Generally, lamentation—the sorrowful bewailing of death or tragedy, often public—is the job of women. This is because, stereotypically, women are more comfortable expressing sorrow with tears than are men who, stereotypically, tend to express their strong emotions with anger.

This was also true in ancient Egypt, but as was so often the case, Egypt was a little bit different. If we can believe Herodotus, both men and women offered dramatic demonstrations of grief. He writes that when someone in the household died, men, like women, would “gird their dress below their waist,” (meaning that they hiked up their garments to bare their legs?), go out into the streets, beat their chests in grief, and throw mud or dust upon their heads.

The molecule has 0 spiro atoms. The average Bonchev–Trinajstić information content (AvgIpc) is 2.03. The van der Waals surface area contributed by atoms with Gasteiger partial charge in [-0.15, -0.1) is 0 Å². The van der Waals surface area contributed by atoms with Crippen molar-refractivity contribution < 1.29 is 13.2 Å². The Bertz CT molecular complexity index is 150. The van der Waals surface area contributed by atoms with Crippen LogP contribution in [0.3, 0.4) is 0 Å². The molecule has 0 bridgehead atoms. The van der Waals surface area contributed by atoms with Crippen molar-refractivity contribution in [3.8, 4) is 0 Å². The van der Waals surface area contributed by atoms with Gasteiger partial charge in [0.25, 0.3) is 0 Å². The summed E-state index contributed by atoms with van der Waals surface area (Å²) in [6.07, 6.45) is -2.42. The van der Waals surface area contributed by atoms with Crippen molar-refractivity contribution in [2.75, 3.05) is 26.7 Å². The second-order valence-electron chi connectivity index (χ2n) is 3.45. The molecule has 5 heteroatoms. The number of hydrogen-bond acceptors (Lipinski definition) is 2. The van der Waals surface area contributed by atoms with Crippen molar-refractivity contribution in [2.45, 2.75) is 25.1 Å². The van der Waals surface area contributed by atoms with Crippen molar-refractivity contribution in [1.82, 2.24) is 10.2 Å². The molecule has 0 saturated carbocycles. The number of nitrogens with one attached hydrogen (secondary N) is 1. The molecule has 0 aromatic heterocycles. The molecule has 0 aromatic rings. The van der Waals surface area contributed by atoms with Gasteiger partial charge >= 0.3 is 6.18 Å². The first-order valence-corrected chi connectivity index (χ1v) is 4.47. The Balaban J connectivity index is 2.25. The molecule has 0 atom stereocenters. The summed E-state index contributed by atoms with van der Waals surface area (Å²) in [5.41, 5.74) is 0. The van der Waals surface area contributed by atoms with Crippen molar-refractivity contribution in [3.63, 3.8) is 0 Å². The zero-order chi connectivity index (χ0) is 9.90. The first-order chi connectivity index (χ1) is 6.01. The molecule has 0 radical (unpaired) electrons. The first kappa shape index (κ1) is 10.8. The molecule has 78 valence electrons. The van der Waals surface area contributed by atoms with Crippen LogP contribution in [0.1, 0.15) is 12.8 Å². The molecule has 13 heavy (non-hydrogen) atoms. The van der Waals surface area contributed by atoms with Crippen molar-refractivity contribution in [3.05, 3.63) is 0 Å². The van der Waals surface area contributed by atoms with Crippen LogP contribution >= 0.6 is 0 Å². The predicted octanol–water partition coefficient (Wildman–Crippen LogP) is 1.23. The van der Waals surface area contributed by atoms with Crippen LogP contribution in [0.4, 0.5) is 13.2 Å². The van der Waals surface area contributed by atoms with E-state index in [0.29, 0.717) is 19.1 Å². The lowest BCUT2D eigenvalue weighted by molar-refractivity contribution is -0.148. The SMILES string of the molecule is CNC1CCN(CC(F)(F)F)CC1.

Osiris, of course, is the archetypal dead Egyptian and Horus models male grief in bewailing the death of His father in several ancient texts dealing with the subject. In…

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